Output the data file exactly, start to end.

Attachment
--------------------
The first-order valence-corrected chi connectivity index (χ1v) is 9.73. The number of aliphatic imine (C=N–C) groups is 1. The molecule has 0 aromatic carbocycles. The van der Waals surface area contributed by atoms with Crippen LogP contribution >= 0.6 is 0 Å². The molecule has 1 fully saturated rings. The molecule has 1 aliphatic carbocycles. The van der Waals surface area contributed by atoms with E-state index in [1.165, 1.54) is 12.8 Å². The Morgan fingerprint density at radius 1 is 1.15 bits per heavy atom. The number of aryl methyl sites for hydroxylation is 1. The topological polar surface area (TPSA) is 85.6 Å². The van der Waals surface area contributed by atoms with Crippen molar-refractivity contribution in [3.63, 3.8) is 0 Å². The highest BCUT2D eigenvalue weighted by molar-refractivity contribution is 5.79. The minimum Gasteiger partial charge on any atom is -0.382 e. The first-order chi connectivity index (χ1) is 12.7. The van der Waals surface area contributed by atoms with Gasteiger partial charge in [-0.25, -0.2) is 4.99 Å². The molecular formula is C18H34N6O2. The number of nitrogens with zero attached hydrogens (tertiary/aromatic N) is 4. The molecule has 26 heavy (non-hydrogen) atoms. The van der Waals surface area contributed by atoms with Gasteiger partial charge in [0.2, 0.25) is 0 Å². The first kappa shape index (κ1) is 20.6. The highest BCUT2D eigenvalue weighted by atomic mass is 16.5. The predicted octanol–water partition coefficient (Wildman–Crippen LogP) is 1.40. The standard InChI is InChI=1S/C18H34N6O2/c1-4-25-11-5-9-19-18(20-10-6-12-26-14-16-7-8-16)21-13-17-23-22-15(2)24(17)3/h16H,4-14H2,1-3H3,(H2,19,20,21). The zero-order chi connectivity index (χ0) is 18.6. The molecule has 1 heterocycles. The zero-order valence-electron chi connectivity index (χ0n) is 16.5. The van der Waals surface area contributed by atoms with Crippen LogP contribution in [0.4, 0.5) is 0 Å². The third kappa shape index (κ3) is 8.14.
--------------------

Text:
The first-order valence-corrected chi connectivity index (χ1v) is 9.73. The number of aliphatic imine (C=N–C) groups is 1. The molecule has 0 aromatic carbocycles. The van der Waals surface area contributed by atoms with Crippen LogP contribution >= 0.6 is 0 Å². The molecule has 1 fully saturated rings. The molecule has 1 aliphatic carbocycles. The van der Waals surface area contributed by atoms with E-state index in [1.165, 1.54) is 12.8 Å². The Morgan fingerprint density at radius 1 is 1.15 bits per heavy atom. The number of aryl methyl sites for hydroxylation is 1. The topological polar surface area (TPSA) is 85.6 Å². The van der Waals surface area contributed by atoms with Crippen molar-refractivity contribution in [3.63, 3.8) is 0 Å². The highest BCUT2D eigenvalue weighted by molar-refractivity contribution is 5.79. The minimum Gasteiger partial charge on any atom is -0.382 e. The first-order chi connectivity index (χ1) is 12.7. The van der Waals surface area contributed by atoms with Gasteiger partial charge in [-0.25, -0.2) is 4.99 Å². The molecular formula is C18H34N6O2. The number of nitrogens with zero attached hydrogens (tertiary/aromatic N) is 4. The molecule has 26 heavy (non-hydrogen) atoms. The van der Waals surface area contributed by atoms with Gasteiger partial charge in [0.2, 0.25) is 0 Å². The first kappa shape index (κ1) is 20.6. The highest BCUT2D eigenvalue weighted by atomic mass is 16.5. The predicted octanol–water partition coefficient (Wildman–Crippen LogP) is 1.40. The standard InChI is InChI=1S/C18H34N6O2/c1-4-25-11-5-9-19-18(20-10-6-12-26-14-16-7-8-16)21-13-17-23-22-15(2)24(17)3/h16H,4-14H2,1-3H3,(H2,19,20,21). The zero-order chi connectivity index (χ0) is 18.6. The molecule has 1 heterocycles. The zero-order valence-electron chi connectivity index (χ0n) is 16.5. The van der Waals surface area contributed by atoms with Crippen LogP contribution in [0.4, 0.5) is 0 Å². The third kappa shape index (κ3) is 8.14.